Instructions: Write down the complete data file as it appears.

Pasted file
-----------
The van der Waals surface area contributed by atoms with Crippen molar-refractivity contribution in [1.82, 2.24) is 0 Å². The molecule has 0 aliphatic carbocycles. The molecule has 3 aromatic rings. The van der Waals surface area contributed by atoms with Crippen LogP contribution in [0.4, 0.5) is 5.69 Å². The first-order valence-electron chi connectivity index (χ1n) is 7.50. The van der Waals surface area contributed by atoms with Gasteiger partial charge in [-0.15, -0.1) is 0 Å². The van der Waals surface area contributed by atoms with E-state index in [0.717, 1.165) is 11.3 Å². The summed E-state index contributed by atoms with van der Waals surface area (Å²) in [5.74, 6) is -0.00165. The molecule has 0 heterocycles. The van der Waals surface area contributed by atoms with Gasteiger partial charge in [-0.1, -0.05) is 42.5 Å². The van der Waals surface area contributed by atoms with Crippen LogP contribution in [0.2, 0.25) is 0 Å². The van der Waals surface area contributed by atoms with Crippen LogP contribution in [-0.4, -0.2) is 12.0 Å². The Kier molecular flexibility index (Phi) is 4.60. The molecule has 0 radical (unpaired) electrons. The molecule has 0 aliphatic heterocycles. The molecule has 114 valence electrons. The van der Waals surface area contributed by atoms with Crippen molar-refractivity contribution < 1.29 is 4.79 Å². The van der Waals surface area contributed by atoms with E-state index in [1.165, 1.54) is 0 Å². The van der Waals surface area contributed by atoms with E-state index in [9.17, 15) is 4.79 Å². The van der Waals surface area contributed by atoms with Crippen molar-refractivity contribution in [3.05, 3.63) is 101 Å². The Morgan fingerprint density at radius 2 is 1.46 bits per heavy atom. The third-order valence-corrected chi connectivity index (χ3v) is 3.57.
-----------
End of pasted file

The van der Waals surface area contributed by atoms with Crippen molar-refractivity contribution in [1.82, 2.24) is 0 Å². The molecule has 0 aliphatic carbocycles. The molecule has 3 aromatic rings. The van der Waals surface area contributed by atoms with Crippen LogP contribution in [0.4, 0.5) is 5.69 Å². The first-order valence-electron chi connectivity index (χ1n) is 7.50. The van der Waals surface area contributed by atoms with Gasteiger partial charge in [-0.15, -0.1) is 0 Å². The van der Waals surface area contributed by atoms with E-state index in [0.717, 1.165) is 11.3 Å². The summed E-state index contributed by atoms with van der Waals surface area (Å²) in [5.74, 6) is -0.00165. The molecule has 0 heterocycles. The van der Waals surface area contributed by atoms with Gasteiger partial charge in [-0.1, -0.05) is 42.5 Å². The van der Waals surface area contributed by atoms with Crippen LogP contribution in [0.2, 0.25) is 0 Å². The van der Waals surface area contributed by atoms with Crippen LogP contribution in [-0.4, -0.2) is 12.0 Å². The Kier molecular flexibility index (Phi) is 4.60. The molecule has 0 radical (unpaired) electrons. The molecule has 0 aliphatic heterocycles. The molecule has 114 valence electrons. The van der Waals surface area contributed by atoms with Crippen molar-refractivity contribution < 1.29 is 4.79 Å². The van der Waals surface area contributed by atoms with E-state index in [1.165, 1.54) is 0 Å². The van der Waals surface area contributed by atoms with E-state index in [9.17, 15) is 4.79 Å². The van der Waals surface area contributed by atoms with Crippen molar-refractivity contribution in [3.05, 3.63) is 101 Å². The Morgan fingerprint density at radius 2 is 1.46 bits per heavy atom. The third-order valence-corrected chi connectivity index (χ3v) is 3.57.